The way we design our APIs can make it easy for us to change them later on, or harder. The way we design our APIs can make them easier for teams to adopt and depend upon, or harder. The value of having API Standards is that once our team (or other teams we respect) learn these lessons, we can make it easy for everyone on our team to follow them. Everyone on the team may not understand why every standard exists and that’s ok. If they make a mistake, a good tool catches them and teaches them why what they’re being asked to do is important.

Optic makes it easy to share this knowledge and enforce your API Standards with your team. It goes way beyond API linting which usually stops at requiring descriptions, naming convention or other metadata.

You can read about how Snyk replaced Spectral with Optic, and check out their public API standards here.

4 → 5: Gather Evidence your API is working as designed

Once we’re working API-first, we have to make sure reality matches our specifications. We’ve designed a great API, but did we actually build it? There are a lot of approaches that work here depending on your team and API.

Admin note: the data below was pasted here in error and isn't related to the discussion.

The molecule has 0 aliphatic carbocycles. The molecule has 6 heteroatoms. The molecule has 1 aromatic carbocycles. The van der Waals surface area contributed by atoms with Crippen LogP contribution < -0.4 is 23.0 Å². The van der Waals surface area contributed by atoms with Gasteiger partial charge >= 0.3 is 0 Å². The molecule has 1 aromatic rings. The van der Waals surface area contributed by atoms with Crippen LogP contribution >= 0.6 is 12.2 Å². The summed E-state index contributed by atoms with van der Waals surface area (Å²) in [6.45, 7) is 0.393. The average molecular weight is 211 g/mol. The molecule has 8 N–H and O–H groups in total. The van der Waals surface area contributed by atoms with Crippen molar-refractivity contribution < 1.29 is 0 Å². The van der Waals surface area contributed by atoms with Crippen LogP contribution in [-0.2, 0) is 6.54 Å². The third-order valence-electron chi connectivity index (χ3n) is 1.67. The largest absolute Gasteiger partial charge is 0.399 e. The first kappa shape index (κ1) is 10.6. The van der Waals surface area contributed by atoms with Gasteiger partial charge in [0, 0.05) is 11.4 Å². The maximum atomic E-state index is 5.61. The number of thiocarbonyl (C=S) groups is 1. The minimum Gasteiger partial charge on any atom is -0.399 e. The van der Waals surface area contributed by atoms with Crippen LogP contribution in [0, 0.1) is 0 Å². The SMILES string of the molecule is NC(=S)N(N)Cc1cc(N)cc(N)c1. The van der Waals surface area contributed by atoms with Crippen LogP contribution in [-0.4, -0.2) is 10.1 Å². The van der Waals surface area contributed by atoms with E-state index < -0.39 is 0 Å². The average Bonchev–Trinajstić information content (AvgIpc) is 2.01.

• Generating code and types for your server from OpenAPI (make deviations compiler errors)
  • Contract Testing (simulate traffic across your API’s entire surface area and test the requests and responses)
  • Runtime OpenAPI validation in gateway (only valid requests/responses are allowed. count the errors in DataDog)
  • Live traffic sampling (sample and validate your API is working as described).

Once you have a good process in place to keep your API and OpenAPI specification aligned, you can be confident that the fruits of your API design and review process make it to consumers and production.


Starting the Journey

That's a big list, but I hope seeing it step-by-step makes it feel more tangible and possible. There is a path from wherever you are today, to working more API-first -- it does not have to happen all at once or overnight.

Optic’s open source tools are built to help!. Start using the Optic CLI. And if you’d like to talk to our team about your journey we’d love to share what we have learned and help you make a plan. Set up some time here to talk with our team.

Ready to go API-first?Try out Optic today